• Open circulatory system: In open circulatory system the blood vessels are open-ended as they open into the common cavities called the haemocoel. It is seen in insects.
    • Closed circulatory system: In closed circulatory system the blood always remains inside the blood vessels and never comes in direct contact with the cells. It is seen in mammals including man.
  • Blood is an alkaline fluid that consists of the liquid portion called plasma and three types of corpuscles. Plasma is yellow coloured fluid consisting of water (92%), proteins(6-9%) and 1% minerals. Plasma transports red and white blood cells and platelets throughout the body. It also delivers nutrients to cells and picks up cell waste products.
  • RBC: One type of cells are the red blood cells (RBC) which contain a red pigment called haemoglobin. Haemoglobin bind with oxygen and transports it to all the parts of the body and ultimately to all the cells. It will be difficult to provide oxygen efficiently to all the cells of the body without haemoglobin. The presence of haemoglobin makes blood appear red. The red blood cells are synthesised in the bone marrows of ribs, sternum and vertebrae at the rate of 1.2 million cells per second. The life span of the cells is only about 120 days. They are destroyed in the liver. The iron part is retained and the pigment is excreted in the bile juice as bilirubin.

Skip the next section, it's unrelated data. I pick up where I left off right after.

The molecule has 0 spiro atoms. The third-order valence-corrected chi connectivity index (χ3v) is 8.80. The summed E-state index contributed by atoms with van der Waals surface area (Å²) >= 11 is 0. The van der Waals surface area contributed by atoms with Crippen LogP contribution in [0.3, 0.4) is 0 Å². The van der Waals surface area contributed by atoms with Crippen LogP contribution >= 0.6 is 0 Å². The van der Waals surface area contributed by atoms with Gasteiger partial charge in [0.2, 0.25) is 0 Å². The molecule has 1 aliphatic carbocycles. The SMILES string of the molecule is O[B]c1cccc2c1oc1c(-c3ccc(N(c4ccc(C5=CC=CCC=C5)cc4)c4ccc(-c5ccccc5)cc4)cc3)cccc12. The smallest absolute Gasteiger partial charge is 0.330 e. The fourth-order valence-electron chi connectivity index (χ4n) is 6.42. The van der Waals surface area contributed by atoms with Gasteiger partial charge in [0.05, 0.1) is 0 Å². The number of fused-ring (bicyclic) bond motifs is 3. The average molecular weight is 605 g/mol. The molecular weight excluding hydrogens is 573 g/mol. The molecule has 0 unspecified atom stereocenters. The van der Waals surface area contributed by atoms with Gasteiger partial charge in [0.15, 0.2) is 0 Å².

• WBC: The blood also has white blood cells (WBC) which fight against germs that may enter our body. They are also called leucocytes. They lack haemoglobin and are therefore colourless. They are nucleated and amoeboid. The WBCs are involved in the production of antibodies that either neutralise, kill or poison the germs. The WBCs can be induced to produce antibodies with the help of vaccinations thus preparing the body for an attack.
  • Platelets: The clot is formed because of the presence of another type of cells in the blood, called platelets. They are also called the thrombocytes. They number 250,000 to 400,000 per cubic mm of blood. Their life span is 8 to 14 days.
  • Blood clotting: It is internal mechanisms of animals to prevent blood loss at the time of injury. During the blood clotting, the blood platelets produce an enzyme called thromokinase which forms prothrombin protein in the plasma. It combines with calcium ion to form thrombin. It convert the soluble plasma protein(fibrinogen) to form fibrin threads. corpuscles get entangled in these threads and forms clot.